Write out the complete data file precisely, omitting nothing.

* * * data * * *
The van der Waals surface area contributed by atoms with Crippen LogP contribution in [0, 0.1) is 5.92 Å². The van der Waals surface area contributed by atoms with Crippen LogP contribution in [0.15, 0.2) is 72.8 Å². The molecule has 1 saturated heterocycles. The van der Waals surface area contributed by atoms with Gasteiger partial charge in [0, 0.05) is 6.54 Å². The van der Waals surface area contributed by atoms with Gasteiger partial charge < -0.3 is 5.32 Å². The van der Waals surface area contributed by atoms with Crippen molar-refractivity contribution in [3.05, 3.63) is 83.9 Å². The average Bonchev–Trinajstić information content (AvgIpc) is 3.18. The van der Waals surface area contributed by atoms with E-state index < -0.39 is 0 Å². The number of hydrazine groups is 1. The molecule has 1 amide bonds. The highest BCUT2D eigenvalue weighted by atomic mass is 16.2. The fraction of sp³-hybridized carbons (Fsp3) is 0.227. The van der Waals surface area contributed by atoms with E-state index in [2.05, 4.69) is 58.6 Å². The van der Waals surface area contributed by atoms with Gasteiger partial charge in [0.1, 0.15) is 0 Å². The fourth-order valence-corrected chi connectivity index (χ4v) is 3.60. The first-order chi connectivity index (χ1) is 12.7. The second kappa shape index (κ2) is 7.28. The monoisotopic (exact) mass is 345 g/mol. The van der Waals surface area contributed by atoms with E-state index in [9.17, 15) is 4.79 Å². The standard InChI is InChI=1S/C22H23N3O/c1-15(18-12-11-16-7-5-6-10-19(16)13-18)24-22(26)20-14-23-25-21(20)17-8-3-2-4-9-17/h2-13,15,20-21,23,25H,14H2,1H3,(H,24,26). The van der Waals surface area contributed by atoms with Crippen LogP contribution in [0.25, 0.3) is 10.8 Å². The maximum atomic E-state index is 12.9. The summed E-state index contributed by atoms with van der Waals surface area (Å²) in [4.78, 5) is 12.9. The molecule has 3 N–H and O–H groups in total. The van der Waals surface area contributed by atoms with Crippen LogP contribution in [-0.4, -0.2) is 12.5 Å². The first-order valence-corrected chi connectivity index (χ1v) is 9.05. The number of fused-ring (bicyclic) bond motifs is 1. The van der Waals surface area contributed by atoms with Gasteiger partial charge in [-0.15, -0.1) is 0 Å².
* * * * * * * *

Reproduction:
The van der Waals surface area contributed by atoms with Crippen LogP contribution in [0, 0.1) is 5.92 Å². The van der Waals surface area contributed by atoms with Crippen LogP contribution in [0.15, 0.2) is 72.8 Å². The molecule has 1 saturated heterocycles. The van der Waals surface area contributed by atoms with Gasteiger partial charge in [0, 0.05) is 6.54 Å². The van der Waals surface area contributed by atoms with Gasteiger partial charge < -0.3 is 5.32 Å². The van der Waals surface area contributed by atoms with Crippen molar-refractivity contribution in [3.05, 3.63) is 83.9 Å². The average Bonchev–Trinajstić information content (AvgIpc) is 3.18. The van der Waals surface area contributed by atoms with E-state index < -0.39 is 0 Å². The number of hydrazine groups is 1. The molecule has 1 amide bonds. The highest BCUT2D eigenvalue weighted by atomic mass is 16.2. The fraction of sp³-hybridized carbons (Fsp3) is 0.227. The van der Waals surface area contributed by atoms with E-state index in [2.05, 4.69) is 58.6 Å². The van der Waals surface area contributed by atoms with Gasteiger partial charge in [0.1, 0.15) is 0 Å². The fourth-order valence-corrected chi connectivity index (χ4v) is 3.60. The first-order chi connectivity index (χ1) is 12.7. The second kappa shape index (κ2) is 7.28. The monoisotopic (exact) mass is 345 g/mol. The van der Waals surface area contributed by atoms with E-state index in [9.17, 15) is 4.79 Å². The standard InChI is InChI=1S/C22H23N3O/c1-15(18-12-11-16-7-5-6-10-19(16)13-18)24-22(26)20-14-23-25-21(20)17-8-3-2-4-9-17/h2-13,15,20-21,23,25H,14H2,1H3,(H,24,26). The van der Waals surface area contributed by atoms with Crippen LogP contribution in [0.25, 0.3) is 10.8 Å². The maximum atomic E-state index is 12.9. The summed E-state index contributed by atoms with van der Waals surface area (Å²) in [4.78, 5) is 12.9. The molecule has 3 N–H and O–H groups in total. The van der Waals surface area contributed by atoms with Crippen LogP contribution in [-0.4, -0.2) is 12.5 Å². The first-order valence-corrected chi connectivity index (χ1v) is 9.05. The number of fused-ring (bicyclic) bond motifs is 1. The van der Waals surface area contributed by atoms with Gasteiger partial charge in [-0.15, -0.1) is 0 Å².